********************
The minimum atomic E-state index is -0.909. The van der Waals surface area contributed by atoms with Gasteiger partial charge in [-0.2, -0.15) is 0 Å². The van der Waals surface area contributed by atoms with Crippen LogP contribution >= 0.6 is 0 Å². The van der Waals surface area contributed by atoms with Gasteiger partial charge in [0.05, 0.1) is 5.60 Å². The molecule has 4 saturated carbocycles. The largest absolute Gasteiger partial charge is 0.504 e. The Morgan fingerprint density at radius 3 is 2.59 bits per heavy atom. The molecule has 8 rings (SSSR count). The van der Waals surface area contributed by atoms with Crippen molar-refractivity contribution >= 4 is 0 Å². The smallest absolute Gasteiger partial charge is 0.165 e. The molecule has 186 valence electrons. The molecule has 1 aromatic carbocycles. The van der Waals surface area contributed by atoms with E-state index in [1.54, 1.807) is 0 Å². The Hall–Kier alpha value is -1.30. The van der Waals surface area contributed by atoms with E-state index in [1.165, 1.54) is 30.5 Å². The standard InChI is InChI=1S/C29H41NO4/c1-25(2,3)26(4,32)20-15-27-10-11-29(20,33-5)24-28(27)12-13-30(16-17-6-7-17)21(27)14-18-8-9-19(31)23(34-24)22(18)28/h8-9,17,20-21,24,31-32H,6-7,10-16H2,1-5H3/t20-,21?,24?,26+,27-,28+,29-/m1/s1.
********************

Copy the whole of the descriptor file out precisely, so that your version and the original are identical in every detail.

The minimum atomic E-state index is -0.909. The van der Waals surface area contributed by atoms with Gasteiger partial charge in [-0.2, -0.15) is 0 Å². The van der Waals surface area contributed by atoms with Crippen LogP contribution >= 0.6 is 0 Å². The van der Waals surface area contributed by atoms with Gasteiger partial charge in [0.05, 0.1) is 5.60 Å². The molecule has 4 saturated carbocycles. The largest absolute Gasteiger partial charge is 0.504 e. The Morgan fingerprint density at radius 3 is 2.59 bits per heavy atom. The molecule has 8 rings (SSSR count). The van der Waals surface area contributed by atoms with Crippen molar-refractivity contribution >= 4 is 0 Å². The smallest absolute Gasteiger partial charge is 0.165 e. The molecule has 186 valence electrons. The molecule has 1 aromatic carbocycles. The van der Waals surface area contributed by atoms with E-state index in [1.54, 1.807) is 0 Å². The Hall–Kier alpha value is -1.30. The van der Waals surface area contributed by atoms with E-state index in [1.165, 1.54) is 30.5 Å². The standard InChI is InChI=1S/C29H41NO4/c1-25(2,3)26(4,32)20-15-27-10-11-29(20,33-5)24-28(27)12-13-30(16-17-6-7-17)21(27)14-18-8-9-19(31)23(34-24)22(18)28/h8-9,17,20-21,24,31-32H,6-7,10-16H2,1-5H3/t20-,21?,24?,26+,27-,28+,29-/m1/s1.